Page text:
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Tom Brady’s alma mater and Bay Area schools ban booing at sporting events

St. Ignatius students cheer during a football game against Jesuit in San Francisco, Calif. on Sept. 2, 2022. | Chris Victorio for The Standard

A group of religious private high schools in the Bay Area have banned booing and “negative” chants from the crowd at certain sporting events, The Standard has learned.

Serra, the alma mater of Tom Brady and Barry Bonds known for its boisterous student section, has been one of the most prominent schools trying to stomp out these behaviors, along with neighboring West Catholic Athletic League rivals St. Ignatius and Sacred Heart Cathedral.

During the fourth quarter of Sacred Heart Cathedral’s Jan. 25 victory over rival St. Ignatius in the Bruce-Mahoney girls basketball game, a St. Ignatius shot fell short of the rim, and the Fightin’ Irish student section chanted, “Airball! Airball!”

Those chants were followed by whistles and gestures from Sacred Heart Cathedral’s administration, telling fans to stop a chant that’s nearly as old as basketball itself.

It’s part of an effort from schools strictly adhering to bylaws and regulations regarding chants and fan conduct.

Sacred Heart Cathedral fans celebrate a point during the first set of the Bruce-Mahoney Game in San Francisco on Sept. 14, 2022. | Ethan Kassel/The Standard

Section 12B of the Central Coast Section basketball bylaws lists certain behaviors as unacceptable for fans, including “berating your opponent’s school or mascot,” “complaining about officials’ calls (verbally or in gestures)” and “berating opposing players.”

“The WCAL [West Catholic Athletic League] has really prioritized fan behavior this year,” St. Ignatius athletic director John Mulkerrins said. “Our league has had multiple sportsmanship summits to educate our students on how they can best support their communities and represent themselves well.”

Not all of the 152 schools in the section, which stretches from San Francisco down to King City, are enforcing the rule so thoroughly. In Monday night’s Central Coast Section Open Division basketball game at Sacred Heart Prep in Atherton, which is not a member of the West Catholic Athletic League, fans booed after a charging call against the host Gators in the fourth quarter, and the game continued without incident.

Serra fans celebrate a 3-pointer by guard Alex Stickel (11) during the fourth quarter of a Central Coast Section Open Division basketball game in San Mateo, Calif. on Feb. 18, 2023. | Ethan Kassel/The Standard

At last Tuesday night’s annual Jungle Game with St. Ignatius at Serra, in which the host Padres pride themselves on creating the most hostile home-court advantage possible, supervisors regularly waved their arms to stop students from booing, whether it was during introductions for the visiting team or in response to a call. St. Ignatius students were similarly admonished for chanting “Take his whistle!” when they disagreed with a call.

‘Criticizing Officials in Any Way’

West Catholic Athletic League policy lists unacceptable behavior, including, “disrespectful taunting, derogatory yells, chants, songs or gestures,” including such cheers as “Na, na, hey, hey, goodbye” or “Airball, airball,” “booing or heckling an official’s decision” and “criticizing officials in any way.”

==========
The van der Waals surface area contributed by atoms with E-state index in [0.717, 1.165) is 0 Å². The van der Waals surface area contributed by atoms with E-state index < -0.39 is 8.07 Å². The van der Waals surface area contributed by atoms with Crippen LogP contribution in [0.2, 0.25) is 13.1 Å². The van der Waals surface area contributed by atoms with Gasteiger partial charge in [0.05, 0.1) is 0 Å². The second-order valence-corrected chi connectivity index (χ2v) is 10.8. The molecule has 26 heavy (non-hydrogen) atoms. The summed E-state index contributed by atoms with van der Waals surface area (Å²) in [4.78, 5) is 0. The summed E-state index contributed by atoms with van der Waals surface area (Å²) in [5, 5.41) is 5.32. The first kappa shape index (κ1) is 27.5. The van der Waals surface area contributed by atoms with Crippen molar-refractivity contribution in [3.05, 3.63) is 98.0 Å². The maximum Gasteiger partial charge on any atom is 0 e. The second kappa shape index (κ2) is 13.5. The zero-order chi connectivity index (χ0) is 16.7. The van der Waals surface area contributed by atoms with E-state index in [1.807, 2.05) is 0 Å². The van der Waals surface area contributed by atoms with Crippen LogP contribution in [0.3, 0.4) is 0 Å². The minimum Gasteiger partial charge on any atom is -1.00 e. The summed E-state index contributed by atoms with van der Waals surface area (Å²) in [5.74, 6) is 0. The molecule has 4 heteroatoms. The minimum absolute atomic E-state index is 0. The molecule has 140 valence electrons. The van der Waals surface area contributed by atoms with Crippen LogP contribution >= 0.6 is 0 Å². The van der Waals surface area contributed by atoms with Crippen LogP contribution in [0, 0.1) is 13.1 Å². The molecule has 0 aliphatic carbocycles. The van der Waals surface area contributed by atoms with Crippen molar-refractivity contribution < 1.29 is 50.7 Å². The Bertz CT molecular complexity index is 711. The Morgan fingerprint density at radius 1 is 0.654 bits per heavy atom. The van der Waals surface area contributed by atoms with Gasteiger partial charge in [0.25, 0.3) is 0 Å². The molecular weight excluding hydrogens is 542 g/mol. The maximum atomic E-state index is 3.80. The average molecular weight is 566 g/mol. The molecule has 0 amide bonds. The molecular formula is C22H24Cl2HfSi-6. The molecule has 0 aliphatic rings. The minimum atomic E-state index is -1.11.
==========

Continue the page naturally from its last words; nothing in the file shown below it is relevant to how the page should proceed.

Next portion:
“In the CCS [Central Coast Section], we have stressed with our schools and students to be positive in our words when rooting on our fellow athletes and teams and to refrain from using negative words and actions,” said the section’s commissioner, David Grissom.

Fan conduct at youth sporting events has come under the microscope in recent years, both within the Bay Area and nationally. In 2018, students in Burlingame were reprimanded after chanting “You can’t see us” at Mills, a predominantly Asian school. A year later, the Jungle Game ended in chaos, with fans brawling on the floor, in the hallways and outside the gym after Serra fans stormed the court to celebrate a 21-point comeback.

Balboa fans react to a call during the fourth quarter of an Academic Athletic Association football game against Lincoln in San Francisco on Oct. 1, 2022. | Chris Victorio for The Standard

Aside from low pay, verbal and sometimes even physical abuse from fans and players is cited as a main reason for the nationwide referee shortage in youth sporting events. The Bay Area has been hit especially hard by that shortage, with high school football games often played on Thursdays, instead of Fridays, to compensate for the dearth of officials. In last year’s state basketball tournament, fans of both teams at a game between Miramonte and Clovis North exhibited such disgraceful behavior that it merited a column in the San Jose Mercury News.

Last month, a public address announcer at a high school basketball game in Wisconsin went viral after telling fans to “shut up” after repeated complaints about calls. He followed that up by saying that fans bothered by refereeing should “get on the floor, wear a striped shirt and do it yourselves.”

At the end of the 2021 Bruce-Mahoney basketball game between St. Ignatius and Sacred Heart at Kezar Pavilion, multiple Sacred Hearts fans sprinted across the floor to admonish the referees after the Fightin’ Irish lost in overtime.

“Obviously, we’ve had a shortage of referees, and chants like ‘Take his whistle’ can be seen as singling a referee out,” Mulkerrins said.

Sports provide an opportunity for communities to come together and for young people to gain valuable experiences. Behavior and sportsmanship are, understandably, a top priority. There’s no place for obscene chants or middle fingers at high school sporting events. But does prohibiting booing or “airball” chants help with character development, or does it just create a sterilized atmosphere?